Sunday, February 2, 2014

Why do we go to church?

This is the question that has been on my mind for a while now.  Why do we go to church?  What is the point of gathering as a community on Sunday mornings for a service of worship? 
It's easy for me to get caught up in the details of what I love about worship.  I grew up going to church and have always felt the need to attend worship services.  But we live in an age where many did not go to church as a child or never felt connected to a church community.  There are others who take Sunday mornings as precious family time or a time to relax with a paper and a cup of coffee.  They can find God through moments of sabbath relaxation.
So what are we really to say when asked why worship services are important?  Can't we find the spiritual in many realms, not just the Sunday morning service? Can't we connect with community in a variety of ways?
I have spent time trying to figure out why Sunday morning worship is important to me, and why worship services in general are important. 
I am a person who likes to live in a rhythm. My routine may alter on a daily basis, but there are moments in my days and my weeks that are set in stone.  Worship is one of those things that I guard. For me, there is something about scripture, sermon, and sacrament that speaks to my innermost being.  There is something real that happens in those spaces. In my teenage years, church was the one place where I could get my mind off my own needs and focus outward on something that was bigger than me.  That was freeing. 
As a seminary student, I get caught up in different worship practices, some that I like and some that I loath.  I can easily find myself analyzing rather than engaging.  I find myself drawn out of worship to ask questions like, "Why would they use that hymn?" and "Did they really mean to do that?" I still find that space with God, and I still worship, but I get caught up in the mundane.  Worship is familiar and I can come into it knowing exactly what will happen.  It is as familiar to me as grocery shopping.  The layout may change from time to time, but I know what to expect and I always come out with the things that can nourish me.
I wonder what a person who had never been in a worship service might actually notice. They might have an analysis going on their head about the worship service, but they would not automatically know what was happening next.  Even things as familiar to me as the Lord's Prayer might be new.  What would they see?  Why would they want to be there? Why would they go to church?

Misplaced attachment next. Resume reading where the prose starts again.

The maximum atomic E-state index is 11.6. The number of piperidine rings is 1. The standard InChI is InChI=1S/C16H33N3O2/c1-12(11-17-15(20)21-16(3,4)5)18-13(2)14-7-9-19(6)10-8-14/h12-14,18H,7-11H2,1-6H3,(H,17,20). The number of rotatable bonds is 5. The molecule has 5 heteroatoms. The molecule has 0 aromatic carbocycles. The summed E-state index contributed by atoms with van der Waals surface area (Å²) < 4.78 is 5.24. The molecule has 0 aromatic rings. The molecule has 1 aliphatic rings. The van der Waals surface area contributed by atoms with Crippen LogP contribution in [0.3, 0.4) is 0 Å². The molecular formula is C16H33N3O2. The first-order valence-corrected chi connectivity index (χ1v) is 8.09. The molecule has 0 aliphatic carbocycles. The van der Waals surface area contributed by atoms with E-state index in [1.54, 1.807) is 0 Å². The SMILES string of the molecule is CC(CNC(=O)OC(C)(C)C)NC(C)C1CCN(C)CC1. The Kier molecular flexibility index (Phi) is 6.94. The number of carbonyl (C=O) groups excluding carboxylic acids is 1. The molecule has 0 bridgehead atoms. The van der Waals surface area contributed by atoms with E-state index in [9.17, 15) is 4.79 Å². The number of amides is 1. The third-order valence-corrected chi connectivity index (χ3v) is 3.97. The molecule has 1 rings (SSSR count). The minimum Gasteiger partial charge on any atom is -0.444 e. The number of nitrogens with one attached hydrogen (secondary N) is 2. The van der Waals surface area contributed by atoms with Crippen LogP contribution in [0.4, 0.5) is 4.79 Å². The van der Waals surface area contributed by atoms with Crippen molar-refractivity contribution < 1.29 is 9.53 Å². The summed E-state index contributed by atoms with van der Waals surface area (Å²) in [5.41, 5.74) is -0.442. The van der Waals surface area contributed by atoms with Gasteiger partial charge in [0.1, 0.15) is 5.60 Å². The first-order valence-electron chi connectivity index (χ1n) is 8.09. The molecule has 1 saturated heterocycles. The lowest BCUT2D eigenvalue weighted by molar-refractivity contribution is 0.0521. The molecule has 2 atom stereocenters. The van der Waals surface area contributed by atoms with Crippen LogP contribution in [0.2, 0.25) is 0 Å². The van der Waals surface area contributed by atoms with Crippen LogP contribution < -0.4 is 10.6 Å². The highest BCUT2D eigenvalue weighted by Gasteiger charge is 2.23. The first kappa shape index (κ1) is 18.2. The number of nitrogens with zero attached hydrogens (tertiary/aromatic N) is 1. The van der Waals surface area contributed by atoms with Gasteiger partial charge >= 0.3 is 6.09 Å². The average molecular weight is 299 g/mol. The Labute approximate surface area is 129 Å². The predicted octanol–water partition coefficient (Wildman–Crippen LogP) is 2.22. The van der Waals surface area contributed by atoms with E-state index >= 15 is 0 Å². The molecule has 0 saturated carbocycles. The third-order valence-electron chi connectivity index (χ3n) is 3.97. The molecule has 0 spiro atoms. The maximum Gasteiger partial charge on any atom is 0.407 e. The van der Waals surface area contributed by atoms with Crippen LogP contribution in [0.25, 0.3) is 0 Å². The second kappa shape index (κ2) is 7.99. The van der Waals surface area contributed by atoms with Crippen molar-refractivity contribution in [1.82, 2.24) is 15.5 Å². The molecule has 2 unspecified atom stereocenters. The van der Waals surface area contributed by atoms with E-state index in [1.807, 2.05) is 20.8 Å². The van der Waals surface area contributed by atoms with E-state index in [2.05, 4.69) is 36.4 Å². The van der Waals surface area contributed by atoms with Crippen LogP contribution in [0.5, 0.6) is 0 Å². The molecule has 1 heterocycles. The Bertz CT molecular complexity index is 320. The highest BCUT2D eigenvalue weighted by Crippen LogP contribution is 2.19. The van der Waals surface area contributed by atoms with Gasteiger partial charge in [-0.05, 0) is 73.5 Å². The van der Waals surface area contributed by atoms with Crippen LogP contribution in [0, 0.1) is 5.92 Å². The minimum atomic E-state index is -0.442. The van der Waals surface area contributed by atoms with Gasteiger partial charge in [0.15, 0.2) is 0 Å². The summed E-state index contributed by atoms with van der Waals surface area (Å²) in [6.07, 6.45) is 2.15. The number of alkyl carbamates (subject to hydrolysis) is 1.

And the why is often very different than the what.  People come into church for a variety of reasons, but mostly they come searching for some sort of meaning.  So what would they see?  What would they see in a building laid out like a concert hall with a praise band and a casually dressed, conversational preacher? What would they see in a large cruciform cathedral with a large choir, a roaring organ, a large altar party, and a celebrant adorned in a chausible?  Neither is better than the other, and the adornments may neither draw someone in or push someone away. 
What the person is searching for is meaning, for some sort of answers to a number of life's questions.  So the real question, the question that seems so basic it almost gets forgotten when approaching this topic is this: What is our message? 
Do we present Jesus as a personal Lord and Savior, or do we present Jesus as the head of a corporate body of Christ?  Do we get caught up in personal sin or do we search diligently to corporately bring about Kingdom moments in a fragile and broken world?  Do we live personal salvation or corporate salvation?  The answer should be yes.  Both are necessary, but I think often churches lean one way or another.  It's not wrong to speak of a personal savior, nor is it wrong to speak of a corporate body.  But to live into the Church is to keep both the personal and corporate in conversation. 
The person coming to the worship service is seeking.  If someone is feeling isolated, too much individualistic talk may create the impression that we are supposed to seek on our own. They may need to hear the message of living into the body and being accepted by and connected to the community.  If someone feels like they are losing themselves in the crowd and are trying to gain a better sense of identity, they may need a message of a personal Christ. 
So why do we come to church?  Why do we get up and gather together into a worship space?  Why don't we just find the spiritual on our own?  I think that the message of a personal Christ is true and still speaks, but the idea of the corporate Christ has been pushed away.  We can individually find Christ, but it is much easier to live Christ in community.  We worship together so we can bond together in our connection to God.  It is that bond of humans seeking together that can transform and inform life in ways that could never be done alone. I think that is why we come to church, and why worship services still matter. Praise bands and thurifers are just window dressings to an experience that brings a unique community together to corporately celebrate Christ and give each other permission to dream of their own role in the coming Kingdom. 

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